Letters to the Editor, Feb. 24 - 27

City Council is causing hysteria

EDITOR: Sonoma needs the federal funds plus grants necessary to operate the county. The new President did not say he was going after working, law-abiding Hispanic folks. So I find it totally out of line that the Sonoma City Council is even discussing this (“Council to Discuss ‘Sanctuary,’” Feb. 21) and causing more hysteria among our community.

No non-citizen has a right to our tax-supported benefits; they can, however, begin taking the steps to become citizens. The City Council should be discussing how to help our Hispanic community members accomplish this citizenship.

We are all afraid of terrorists and most of us are glad the President is taking steps to protect all of us.

With all the inclement weather it is not the time to be discussing not having federal funds needed to protect our communities and infrastructure.

It is sad when our officials panic instead of using a steady, informed head. Perhaps they are the problem.

Dianne Fournier


An explosive situation

EDITOR: Approximately 80 tank cars capable of holding nearly 3 million gallons of “liquefied petroleum gas,” similar to propane, are stored just south of town. Instead of keeping this flammable material at a refinery, Doug Bosco, of the Northwestern Pacific Railroad (NWP), and SMART (Sonoma-Marin Area Rapid Transit) profit by allowing highly combustible material to be warehoused in railroad cars along Arnold Drive south of Schellville.

Accidents happen! Since the late 19th century explosions in the Bay Area have killed and injured scores of people. Property damage has been extensive. In 1879 an explosion at the Giant Powder Company in San Francisco killed four. By 1892 there were three more powder explosions killing 66. In 1883 an explosion at the Giant Powder Company in Albany killed 37 Chinese workers. Later within a 38-year period, 59 deaths occurred at the Hercules Powder Company across from Vallejo.

The worst conflagration in the Bay Area occurred at Port Chicago in WWII where the mishandling of explosives being loaded on two ships exploded and 320 sailors and civilians lost their lives.

More recently, in 2004, a Walnut Creek gas pipe explosion sent a 40 foot plume of fire into the air and killed five workers. In San Bruno in 2010, a faulty natural gas line exploded. Eight people were killed and 38 homes destroyed. PG&E was fined $1.6 billion for failure to maintain the pipeline.

If a loaded tank car in Schellville caught fire and exploded would it ignite the other 79 cars in a huge conflagration? What if a domestic terrorist attacked the cars? How far beyond Schellville would the inferno reach? As far as Sonoma? If 2.6 million gallons of LPG exploded, how high on the Richter scale would it register?

The truth is there is no way to predict the extent of destruction and loss of life. These LPG tankers must go. It’s time for citizens to act. Support the efforts of Supervisor Susan Gorin in opposing the storage of these rail cars near Sonoma. Let her know your views.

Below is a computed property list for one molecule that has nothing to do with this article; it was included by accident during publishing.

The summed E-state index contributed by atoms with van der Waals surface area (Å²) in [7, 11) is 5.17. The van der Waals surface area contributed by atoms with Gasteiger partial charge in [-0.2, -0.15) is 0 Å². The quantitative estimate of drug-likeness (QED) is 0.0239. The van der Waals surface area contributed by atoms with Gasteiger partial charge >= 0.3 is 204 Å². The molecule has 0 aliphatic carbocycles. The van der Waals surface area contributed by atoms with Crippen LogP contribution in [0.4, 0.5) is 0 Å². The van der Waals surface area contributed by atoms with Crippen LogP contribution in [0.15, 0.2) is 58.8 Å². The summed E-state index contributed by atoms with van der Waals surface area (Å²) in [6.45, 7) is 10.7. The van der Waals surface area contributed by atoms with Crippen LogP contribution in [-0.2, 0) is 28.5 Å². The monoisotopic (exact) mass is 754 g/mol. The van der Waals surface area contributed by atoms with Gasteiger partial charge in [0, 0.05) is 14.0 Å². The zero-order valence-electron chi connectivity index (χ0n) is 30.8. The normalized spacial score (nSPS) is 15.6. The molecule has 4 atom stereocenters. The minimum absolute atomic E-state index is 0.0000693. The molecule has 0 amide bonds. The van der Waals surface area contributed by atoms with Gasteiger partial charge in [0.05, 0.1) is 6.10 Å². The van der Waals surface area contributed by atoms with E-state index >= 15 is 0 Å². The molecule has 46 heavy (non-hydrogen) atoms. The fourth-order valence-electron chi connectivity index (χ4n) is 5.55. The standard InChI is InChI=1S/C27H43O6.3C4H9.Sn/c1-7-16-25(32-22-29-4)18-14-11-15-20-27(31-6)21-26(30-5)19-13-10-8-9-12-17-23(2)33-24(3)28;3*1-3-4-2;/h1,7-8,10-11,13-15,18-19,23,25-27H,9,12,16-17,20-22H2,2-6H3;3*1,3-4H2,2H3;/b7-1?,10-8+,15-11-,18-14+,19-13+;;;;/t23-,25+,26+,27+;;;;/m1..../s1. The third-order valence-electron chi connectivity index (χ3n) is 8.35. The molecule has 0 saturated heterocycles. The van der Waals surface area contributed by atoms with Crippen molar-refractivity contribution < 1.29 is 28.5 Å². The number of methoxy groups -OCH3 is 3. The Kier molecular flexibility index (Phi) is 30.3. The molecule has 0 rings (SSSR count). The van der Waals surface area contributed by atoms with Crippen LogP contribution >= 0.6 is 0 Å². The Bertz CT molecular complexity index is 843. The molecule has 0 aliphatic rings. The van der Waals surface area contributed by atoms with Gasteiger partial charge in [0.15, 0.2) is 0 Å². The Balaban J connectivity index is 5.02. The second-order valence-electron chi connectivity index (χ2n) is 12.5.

Tom Martin


Another ‘fine-tuned’ mess you’ve gotten us into!

EDITOR: Fine-tuned machine vs. imminent engine seizure: During his recent press conference, Donald Trump said his administration is running like a ”fine-tuned machine,” despite obvious signs of chaos, conflict and confusion within the White House. Trump didn’t mention what kind of “machine” he was referring to but let’s assume he was talking about a six-cylinder automobile engine.

When an automobile engine is “fine-tuned,” it’s normally firing on all cylinders with all of its moving and non-moving parts synchronized with each other in perfect timing. Parts like the crankshaft and the camshaft and the timing chain are well oiled, thus preventing any buildup of friction that could lead to engine seizure. The spark plugs are clean and the fuel lines are free of any contamination, while the radiator keeps the engine block from overheating which could cause the engine to freeze up. A fine-tuned machine makes very little noise and rarely needs any adjustments.

Now let’s compare the fine-tuned, six-cylinder engine I just described to the White House staff. Imagine that each staff member represents an engine cylinder. Clearly, one of those cylinders (Michael Flynn) is completely dead, while two other cylinders (Kellyanne Conway and Sean Spicer) are misfiring with conflicting statements about the President’s support of Flynn. Another cylinder, (Reince Priebus) is sputtering along trying to keep everyone in the White House on schedule, while one of the two remaining cylinders (Stephen Miller) is plugging all of the oil leaks with alternative facts and the last cylinder (Steve Bannon), is quietly injecting a dose of far-right conspiracy fluid into the Trump supporters to keep the revolution alive. Then there’s Trump, trying to keep the engine from stalling by blaming the media for filling the gas tank with “fake news.”

If I were the White House’s mechanic, I would say that Trump’s “fine-tuned machine” needs more than a tune-up or even an overhaul. I would recommend a complete engine change. But I’m not a mechanic. I’m just an ordinary citizen who expects Trump and his White House staff to get their act together and get the car back on the road again heading in the right direction or turn over the White House to some adults who know what they are doing.

Mike Wallace